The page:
Cley next the Sea
|Cley next the Sea|
Cley next the Sea
Cley next the Sea is a small village on the River Glaven in Norfolk, 4 miles northwest of Holt and east of Blakeney. The main A149 coast road runs through the centre of the village, causing congestion in the summer months due to the tight, narrow streets. It lies within the "Norfolk Coast Area of Outstanding Natural Beauty" and the "North Norfolk Heritage Coast".
The mediæval church of St Margarets is the largest church in the Blakeney Haven area. A ruined building on the marshes is known as Blakeney Chapel; despite its name, it is in Cley parish, and was probably never a house of prayer.
The village's name is pronounced (ˈkleɪ), from the Old English Clæg, meaning "clay".
Despite its name, Cley has not been "next the sea" since the 17th century, due to land reclamation. Some of the buildings that once lined the quay remain, notably the 18th-century Cley Windmill. The windmill has long operated as a bed and breakfast, now on a non-profit making basis. It was used as a backdrop of the 1949 film Conspirator with Elizabeth Taylor. Cley Mill has often been depicted by local artists and was the subject of a painting by the 20th century English landscape artist, Rowland Hilder.
The poet Rupert Brooke was in Cley early in August 1914, staying with the Cornfords - the classics professor Francis Macdonald Cornford and his wife, the poet Frances Cornford - when news came that Britain had entered the First World War. Brooke had dreamt about the war and woke to find it a reality. He did not speak to his hosts all day until Frances Cornford said, 'But Rupert, you won't have to fight?' to which Brooke replied, 'We shall all have to fight', as he did; and on the Isle of Skyros in the Aegean Sea there is "In that rich earth a richer dust concealed, A dust whom England bore, shaped, made aware, Gave, once, her flowers to love, her ways to roam".
Cley Old Hall was used as a location in the 1982 film The Ploughman's Lunch. In July 1997 the BBC filmed one of its BBC One balloon idents, which ran from 1997 to 2002, in the village.
Hard as it may be to imagine, Cley was once one of the busiest ports in England, where grain, malt, fish, spices, coal, cloth, barley and oats were exported or imported. The many Flemish gables in the town are a reminder of trade with the Low Countries. Since the silting up of the port, Cley had to find another industry: in the late 19th century, it became a holiday resort.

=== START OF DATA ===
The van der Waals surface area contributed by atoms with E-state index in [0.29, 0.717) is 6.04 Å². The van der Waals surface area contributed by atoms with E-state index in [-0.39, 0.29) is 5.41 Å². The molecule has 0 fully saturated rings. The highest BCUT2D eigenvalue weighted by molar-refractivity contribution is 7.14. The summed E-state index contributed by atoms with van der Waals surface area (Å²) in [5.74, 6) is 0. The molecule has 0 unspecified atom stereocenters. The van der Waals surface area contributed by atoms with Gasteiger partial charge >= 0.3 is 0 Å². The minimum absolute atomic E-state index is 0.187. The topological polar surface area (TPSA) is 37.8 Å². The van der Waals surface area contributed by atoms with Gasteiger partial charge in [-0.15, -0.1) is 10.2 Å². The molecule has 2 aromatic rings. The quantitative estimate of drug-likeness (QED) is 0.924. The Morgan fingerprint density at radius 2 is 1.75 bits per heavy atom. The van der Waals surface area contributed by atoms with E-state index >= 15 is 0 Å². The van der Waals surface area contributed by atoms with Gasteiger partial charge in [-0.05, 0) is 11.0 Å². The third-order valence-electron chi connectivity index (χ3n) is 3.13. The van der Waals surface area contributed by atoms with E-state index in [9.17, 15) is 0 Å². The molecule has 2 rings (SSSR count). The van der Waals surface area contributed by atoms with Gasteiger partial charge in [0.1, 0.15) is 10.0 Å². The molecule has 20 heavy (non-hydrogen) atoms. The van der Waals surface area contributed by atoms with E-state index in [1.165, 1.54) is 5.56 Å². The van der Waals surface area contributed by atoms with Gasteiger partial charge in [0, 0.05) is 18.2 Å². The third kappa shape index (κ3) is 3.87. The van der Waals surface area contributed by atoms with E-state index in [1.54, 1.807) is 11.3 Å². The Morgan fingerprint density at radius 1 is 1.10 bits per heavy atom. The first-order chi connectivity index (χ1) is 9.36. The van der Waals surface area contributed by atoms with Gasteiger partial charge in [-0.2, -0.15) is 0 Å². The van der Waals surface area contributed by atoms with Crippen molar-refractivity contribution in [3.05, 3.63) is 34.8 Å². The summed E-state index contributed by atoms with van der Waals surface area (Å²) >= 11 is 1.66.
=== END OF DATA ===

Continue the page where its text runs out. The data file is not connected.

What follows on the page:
The marshes around Cley are internationally important for their populations of rare breeding and visiting birds. Cley Marshes bird reserve has been in the care of the Norfolk Wildlife Trust since 1926, making it the oldest county Wildlife Trust reserve in Britain. Among resident breeding birds are Avocet, Bearded Tit, Bittern, Marsh Harrier and Spoonbill. Winter visitors include Brent Geese, Wigeon, Pintail and many species of wading birds. Cley, like neighbouring Salthouse, is ideally situated at the apex of the North Norfolk coast as a staging ground for passage migrants, vagrants and rareties of all kinds. A new eco-friendly visitor centre opened in 2007 containing a café, shop, viewing areas (including viewing from a camera on the reserve), exhibition area, interpretation and toilets. The view from the visitor centre across the Marsh to the sea is breathtaking. Cley Marshes are the home of the Bird Information Service, publishers of Birding World.
The shingle bank holds large numbers of Yellow Horned Poppy.
The salt and fresh water marshes used to be very well protected. However the cost of replenishing the shingle spit grew too much for the village to sustain. Once the repairing stopped, it became easier for waves to get through; in 1953 a large storm, measured at 5.12 metres above ordnance datum (see North Sea flood of 1953) hit the North Norfolk coast and the shingle ridge was mostly destroyed. A further storm surge in 1978 measured 4.19 metres above ordnance datum and the protection measures confined flooding to the marshes and A149 coast road. The North Norfolk Shoreline Management Plan introduced by the Environment Agency has proposed a number of strategies in the light of continual erosion and predicted rising sea levels caused by global warming: these include Advance the line, Hold the line, Managed retreat and Do nothing. Even after extensive public consultation there is widespread local concern that the marshes, with their unique wildlife, will be irretrievably lost to the predatory North Sea.
| ("Wikimedia Commons" has material|
about Cley next the Sea)
- Photographs of Cley
- Cley windmill history
- Ornithologist - poem inspired by Cley
- Daily Mail article: a White-crowned Sparrow, commemorated in the church window
- Hollis, Matthew: Now All Roads Lead to France - The Last Years of Edward Thomas, Faber & Faber, London, 2011
- "Cley Marshes". Norfolk Wildlife Trust. http://www.norfolkwildlifetrust.org.uk/Wildlife-in-Norfolk/Reserves/Cley-Marshes.aspx. Retrieved 2013-03-26.